Using data collected from over seven million land records, this study examines the extent to which a systematic registration and certification program has contributed to women’s land tenure security. The Land Investment for Transformation (LIFT) program is a six-year DFID-funded program that aims to improve incomes of the rural poor and enhance economic growth in Ethiopia. A major program component involves securing land rights of households through the Second Level Land Certification (SLLC) of 14 million parcels in the four highland regional states of Ethiopia.
The research used a mixed-method approach integrating quantitative and qualitative data. Quantitative information was analyzed from a dataset of more than seven million land parcels to understand how the program had incorporated gender considerations into the SLLC process. The approach used three recognized quantitative indicators that use land as a unit of analysis: 1) distribution of parcel holding by form of land holding by gender, 2) the mean size of parcel by gender, and 3) distribution of land area by form of landholding by gender. Qualitative data was also examined from a range of LIFT field studies and also from narrative records relating to the LIFT team’s interactions with landholders, including case study examples of restituted parcels.
Using being named on a land certificate as a proxy for more complete and more robust rights (as defined in the Women’s Land Tenure Security Conceptual Framework), this report shows that the processes used by the LIFT program contributed to more secure land tenure for women. Despite numerous threats to the land rights of women in Ethiopia (identified in qualitative research), evidence from the LIFT program shows that:
- Out of the 7.1 million certified parcels considered for this study, 77% of the parcels list women either as joint (55%) or as individual (22%) land holders on the land certificate.
- Comparing the land area held as a percentage of the total owned land area of 3.4 million hectares, 62% is held jointly by women and men, while 16% and 21% of the registered lands are held individually by male and female landholders, respectively.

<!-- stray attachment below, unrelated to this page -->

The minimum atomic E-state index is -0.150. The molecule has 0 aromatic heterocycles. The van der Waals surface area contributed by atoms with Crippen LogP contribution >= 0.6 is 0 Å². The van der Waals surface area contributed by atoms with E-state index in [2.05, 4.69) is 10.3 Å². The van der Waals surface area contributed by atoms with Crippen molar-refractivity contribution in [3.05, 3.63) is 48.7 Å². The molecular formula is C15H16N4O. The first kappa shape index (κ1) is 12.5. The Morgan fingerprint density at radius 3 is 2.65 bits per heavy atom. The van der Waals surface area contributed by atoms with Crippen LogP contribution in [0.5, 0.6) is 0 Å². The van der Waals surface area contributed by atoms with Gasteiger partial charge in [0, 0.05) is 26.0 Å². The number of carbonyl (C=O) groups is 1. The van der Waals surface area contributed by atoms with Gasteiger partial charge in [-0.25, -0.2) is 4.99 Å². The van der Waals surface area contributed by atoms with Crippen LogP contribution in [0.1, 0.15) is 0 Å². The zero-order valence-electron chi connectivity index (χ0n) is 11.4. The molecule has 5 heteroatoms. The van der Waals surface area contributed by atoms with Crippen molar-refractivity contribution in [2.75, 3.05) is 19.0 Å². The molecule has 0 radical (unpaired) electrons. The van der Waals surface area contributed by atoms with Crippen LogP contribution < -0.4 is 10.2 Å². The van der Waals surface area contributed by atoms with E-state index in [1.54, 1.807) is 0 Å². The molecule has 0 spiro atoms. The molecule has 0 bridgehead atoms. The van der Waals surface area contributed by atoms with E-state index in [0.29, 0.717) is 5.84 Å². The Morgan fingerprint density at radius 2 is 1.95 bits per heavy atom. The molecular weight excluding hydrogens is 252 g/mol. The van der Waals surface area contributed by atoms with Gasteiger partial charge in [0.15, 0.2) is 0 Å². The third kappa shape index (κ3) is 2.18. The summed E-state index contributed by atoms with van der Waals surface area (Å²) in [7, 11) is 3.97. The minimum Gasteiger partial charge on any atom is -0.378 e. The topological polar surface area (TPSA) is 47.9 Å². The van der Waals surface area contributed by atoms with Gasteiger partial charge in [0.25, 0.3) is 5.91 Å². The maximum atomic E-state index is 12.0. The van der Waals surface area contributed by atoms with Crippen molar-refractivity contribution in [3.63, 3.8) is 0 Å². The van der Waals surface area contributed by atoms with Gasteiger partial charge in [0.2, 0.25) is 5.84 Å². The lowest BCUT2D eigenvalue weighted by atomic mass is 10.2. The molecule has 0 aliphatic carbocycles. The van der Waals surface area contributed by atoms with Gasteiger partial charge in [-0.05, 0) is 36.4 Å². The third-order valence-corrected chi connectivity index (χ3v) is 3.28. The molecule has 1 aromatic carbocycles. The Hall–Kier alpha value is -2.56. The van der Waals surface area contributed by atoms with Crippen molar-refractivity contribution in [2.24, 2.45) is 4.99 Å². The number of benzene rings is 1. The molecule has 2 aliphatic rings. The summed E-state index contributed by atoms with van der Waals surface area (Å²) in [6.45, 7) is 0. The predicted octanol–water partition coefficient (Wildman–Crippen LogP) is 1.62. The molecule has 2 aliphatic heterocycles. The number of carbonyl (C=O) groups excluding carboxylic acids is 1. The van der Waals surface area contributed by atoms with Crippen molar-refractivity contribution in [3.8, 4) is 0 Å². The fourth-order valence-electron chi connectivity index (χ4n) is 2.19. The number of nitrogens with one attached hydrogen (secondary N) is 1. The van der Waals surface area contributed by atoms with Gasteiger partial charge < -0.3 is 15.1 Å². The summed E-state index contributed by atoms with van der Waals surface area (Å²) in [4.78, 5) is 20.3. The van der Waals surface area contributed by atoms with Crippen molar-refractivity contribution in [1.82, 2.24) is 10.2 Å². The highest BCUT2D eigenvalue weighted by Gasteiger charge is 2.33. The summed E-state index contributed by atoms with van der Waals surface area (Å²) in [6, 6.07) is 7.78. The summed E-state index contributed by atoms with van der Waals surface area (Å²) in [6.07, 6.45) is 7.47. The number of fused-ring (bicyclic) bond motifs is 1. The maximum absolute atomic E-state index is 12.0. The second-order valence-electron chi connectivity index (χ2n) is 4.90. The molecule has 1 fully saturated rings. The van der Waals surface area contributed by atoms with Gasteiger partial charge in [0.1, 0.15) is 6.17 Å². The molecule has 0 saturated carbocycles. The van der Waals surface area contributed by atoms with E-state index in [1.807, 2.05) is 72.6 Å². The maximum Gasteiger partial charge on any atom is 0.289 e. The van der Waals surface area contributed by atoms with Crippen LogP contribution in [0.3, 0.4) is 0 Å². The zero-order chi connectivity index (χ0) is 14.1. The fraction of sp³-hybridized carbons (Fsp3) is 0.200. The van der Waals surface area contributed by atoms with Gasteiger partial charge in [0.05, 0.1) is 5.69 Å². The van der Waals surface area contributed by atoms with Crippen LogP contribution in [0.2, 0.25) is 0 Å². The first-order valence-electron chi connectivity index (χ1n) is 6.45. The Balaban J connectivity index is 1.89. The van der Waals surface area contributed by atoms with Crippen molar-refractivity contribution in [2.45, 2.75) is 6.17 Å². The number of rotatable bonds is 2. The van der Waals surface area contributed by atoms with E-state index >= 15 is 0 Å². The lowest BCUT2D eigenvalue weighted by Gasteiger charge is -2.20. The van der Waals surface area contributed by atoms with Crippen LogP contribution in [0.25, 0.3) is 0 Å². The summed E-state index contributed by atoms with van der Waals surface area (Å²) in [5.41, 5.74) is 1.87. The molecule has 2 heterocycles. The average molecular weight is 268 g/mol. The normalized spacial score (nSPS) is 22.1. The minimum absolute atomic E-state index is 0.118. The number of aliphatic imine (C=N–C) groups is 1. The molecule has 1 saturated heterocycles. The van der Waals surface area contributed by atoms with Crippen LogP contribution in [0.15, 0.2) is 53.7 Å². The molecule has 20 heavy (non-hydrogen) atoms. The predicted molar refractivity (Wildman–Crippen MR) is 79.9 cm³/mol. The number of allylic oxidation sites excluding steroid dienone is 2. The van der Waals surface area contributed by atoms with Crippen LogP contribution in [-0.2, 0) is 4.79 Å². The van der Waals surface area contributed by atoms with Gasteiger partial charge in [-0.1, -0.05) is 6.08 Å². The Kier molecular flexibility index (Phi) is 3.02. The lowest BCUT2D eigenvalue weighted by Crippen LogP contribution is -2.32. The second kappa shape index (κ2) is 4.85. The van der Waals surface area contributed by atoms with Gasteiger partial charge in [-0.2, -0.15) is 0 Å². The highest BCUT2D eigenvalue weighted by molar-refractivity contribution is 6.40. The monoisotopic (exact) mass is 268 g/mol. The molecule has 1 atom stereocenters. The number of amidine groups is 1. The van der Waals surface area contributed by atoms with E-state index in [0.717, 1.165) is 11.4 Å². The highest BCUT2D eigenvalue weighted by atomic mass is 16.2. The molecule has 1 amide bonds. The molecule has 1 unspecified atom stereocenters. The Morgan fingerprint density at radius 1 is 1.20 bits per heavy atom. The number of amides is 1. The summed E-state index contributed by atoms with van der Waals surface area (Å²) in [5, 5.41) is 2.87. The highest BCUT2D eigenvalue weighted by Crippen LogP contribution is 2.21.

- There is no statistically significant difference in mean parcel size allocated for men and women.
This demonstrates that, at the point of certification, parcels are being distributed evenly between women and men, and that land area is also allocated equitably between women and men. The qualitative data suggests that these results might in part be explained by specific effort that was made to ensure that women participate in the SLLC process, ensuring women are more aware of their rights, are better able to report threats to their land rights, and can get the required support to resolve outstanding disputes. The intervention specifically engaged women through specialist staff members on the field registration teams – Social Development Officers (SDOs). SDOs undertake public awareness activities with a focus on women, including: conducting women-only meetings, identifying women involved in land disputes, connecting those women to available support to address issues, and subsequently following up to support the resolution of the disputes, and helping to restore encroached-upon boundaries, on and restitute parcels which were illegally occupied or claimed.
The report finds that the approach taken to second level land certification by the LIFT program has shown that fair and equitable outcomes in land registration are achievable at scale. By demonstrating what is possible, LIFT makes an encouraging and positive contribution to the African Union’s goal that 30% of all registered land should be in the name of women by 2025. Land remains a critical resource in Ethiopia, and the likelihood of women facing land rights violations does not stop with certification; To help ensure the sustainability of the improved tenure security for women, the program advocates for institutionalization of the SDO role into the ongoing rural land administration through the proactive engagement of dedicated staff within the current government structure.
To read more about the research and outcomes, access the full paper here.
This blog was originally posted on the Resource Equity website.